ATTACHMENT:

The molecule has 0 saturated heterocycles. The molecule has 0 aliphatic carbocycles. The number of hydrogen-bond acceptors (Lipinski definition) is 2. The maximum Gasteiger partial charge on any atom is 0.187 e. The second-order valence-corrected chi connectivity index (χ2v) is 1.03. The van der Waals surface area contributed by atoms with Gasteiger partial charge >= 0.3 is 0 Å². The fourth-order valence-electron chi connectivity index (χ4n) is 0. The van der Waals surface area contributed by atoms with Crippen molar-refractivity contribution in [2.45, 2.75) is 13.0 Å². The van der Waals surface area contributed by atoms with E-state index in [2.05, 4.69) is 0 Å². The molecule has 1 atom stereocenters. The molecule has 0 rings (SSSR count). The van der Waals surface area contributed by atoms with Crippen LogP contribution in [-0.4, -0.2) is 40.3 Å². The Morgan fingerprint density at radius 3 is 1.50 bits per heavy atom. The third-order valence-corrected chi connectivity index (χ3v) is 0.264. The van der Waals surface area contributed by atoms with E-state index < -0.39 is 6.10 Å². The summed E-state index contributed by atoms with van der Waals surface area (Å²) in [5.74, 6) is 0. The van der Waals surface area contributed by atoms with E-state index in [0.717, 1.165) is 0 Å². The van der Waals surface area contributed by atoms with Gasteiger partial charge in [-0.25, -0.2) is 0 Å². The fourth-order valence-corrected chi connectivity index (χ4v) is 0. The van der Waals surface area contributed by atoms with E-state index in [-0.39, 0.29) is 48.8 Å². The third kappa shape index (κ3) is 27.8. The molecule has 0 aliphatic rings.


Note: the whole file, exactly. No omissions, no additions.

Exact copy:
The molecule has 0 saturated heterocycles. The molecule has 0 aliphatic carbocycles. The number of hydrogen-bond acceptors (Lipinski definition) is 2. The maximum Gasteiger partial charge on any atom is 0.187 e. The second-order valence-corrected chi connectivity index (χ2v) is 1.03. The van der Waals surface area contributed by atoms with Gasteiger partial charge >= 0.3 is 0 Å². The fourth-order valence-electron chi connectivity index (χ4n) is 0. The van der Waals surface area contributed by atoms with Crippen molar-refractivity contribution in [2.45, 2.75) is 13.0 Å². The van der Waals surface area contributed by atoms with E-state index in [2.05, 4.69) is 0 Å². The molecule has 1 atom stereocenters. The molecule has 0 rings (SSSR count). The van der Waals surface area contributed by atoms with Crippen LogP contribution in [-0.4, -0.2) is 40.3 Å². The Morgan fingerprint density at radius 3 is 1.50 bits per heavy atom. The third-order valence-corrected chi connectivity index (χ3v) is 0.264. The van der Waals surface area contributed by atoms with E-state index < -0.39 is 6.10 Å². The summed E-state index contributed by atoms with van der Waals surface area (Å²) in [5.74, 6) is 0. The van der Waals surface area contributed by atoms with E-state index in [0.717, 1.165) is 0 Å². The van der Waals surface area contributed by atoms with Gasteiger partial charge in [-0.25, -0.2) is 0 Å². The fourth-order valence-corrected chi connectivity index (χ4v) is 0. The van der Waals surface area contributed by atoms with E-state index in [-0.39, 0.29) is 48.8 Å². The third kappa shape index (κ3) is 27.8. The molecule has 0 aliphatic rings.